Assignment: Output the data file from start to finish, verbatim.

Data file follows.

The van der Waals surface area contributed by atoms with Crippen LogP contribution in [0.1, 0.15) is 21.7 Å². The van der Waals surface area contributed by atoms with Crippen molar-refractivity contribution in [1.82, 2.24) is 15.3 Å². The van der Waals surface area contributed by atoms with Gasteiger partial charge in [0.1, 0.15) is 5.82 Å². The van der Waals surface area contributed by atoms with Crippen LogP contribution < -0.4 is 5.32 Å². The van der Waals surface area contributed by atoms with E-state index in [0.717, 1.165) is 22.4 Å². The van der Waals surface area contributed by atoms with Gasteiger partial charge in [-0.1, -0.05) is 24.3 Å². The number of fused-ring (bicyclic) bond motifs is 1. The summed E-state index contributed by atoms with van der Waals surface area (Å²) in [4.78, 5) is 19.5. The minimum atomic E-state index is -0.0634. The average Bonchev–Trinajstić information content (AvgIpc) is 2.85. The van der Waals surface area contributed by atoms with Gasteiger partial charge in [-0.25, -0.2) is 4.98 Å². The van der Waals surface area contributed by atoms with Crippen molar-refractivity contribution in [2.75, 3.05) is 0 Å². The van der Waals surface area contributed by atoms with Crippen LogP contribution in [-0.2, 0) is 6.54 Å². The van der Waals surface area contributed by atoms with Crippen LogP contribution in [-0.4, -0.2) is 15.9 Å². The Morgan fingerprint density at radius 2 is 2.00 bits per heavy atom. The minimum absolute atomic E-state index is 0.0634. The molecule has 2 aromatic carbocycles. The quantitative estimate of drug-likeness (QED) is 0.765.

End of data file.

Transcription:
The van der Waals surface area contributed by atoms with Crippen LogP contribution in [0.1, 0.15) is 21.7 Å². The van der Waals surface area contributed by atoms with Crippen molar-refractivity contribution in [1.82, 2.24) is 15.3 Å². The van der Waals surface area contributed by atoms with Gasteiger partial charge in [0.1, 0.15) is 5.82 Å². The van der Waals surface area contributed by atoms with Crippen LogP contribution < -0.4 is 5.32 Å². The van der Waals surface area contributed by atoms with E-state index in [0.717, 1.165) is 22.4 Å². The van der Waals surface area contributed by atoms with Gasteiger partial charge in [-0.1, -0.05) is 24.3 Å². The number of fused-ring (bicyclic) bond motifs is 1. The summed E-state index contributed by atoms with van der Waals surface area (Å²) in [4.78, 5) is 19.5. The minimum atomic E-state index is -0.0634. The average Bonchev–Trinajstić information content (AvgIpc) is 2.85. The van der Waals surface area contributed by atoms with Gasteiger partial charge in [-0.25, -0.2) is 4.98 Å². The van der Waals surface area contributed by atoms with Crippen molar-refractivity contribution in [2.75, 3.05) is 0 Å². The van der Waals surface area contributed by atoms with Crippen LogP contribution in [-0.2, 0) is 6.54 Å². The van der Waals surface area contributed by atoms with Crippen LogP contribution in [-0.4, -0.2) is 15.9 Å². The Morgan fingerprint density at radius 2 is 2.00 bits per heavy atom. The minimum absolute atomic E-state index is 0.0634. The molecule has 2 aromatic carbocycles. The quantitative estimate of drug-likeness (QED) is 0.765.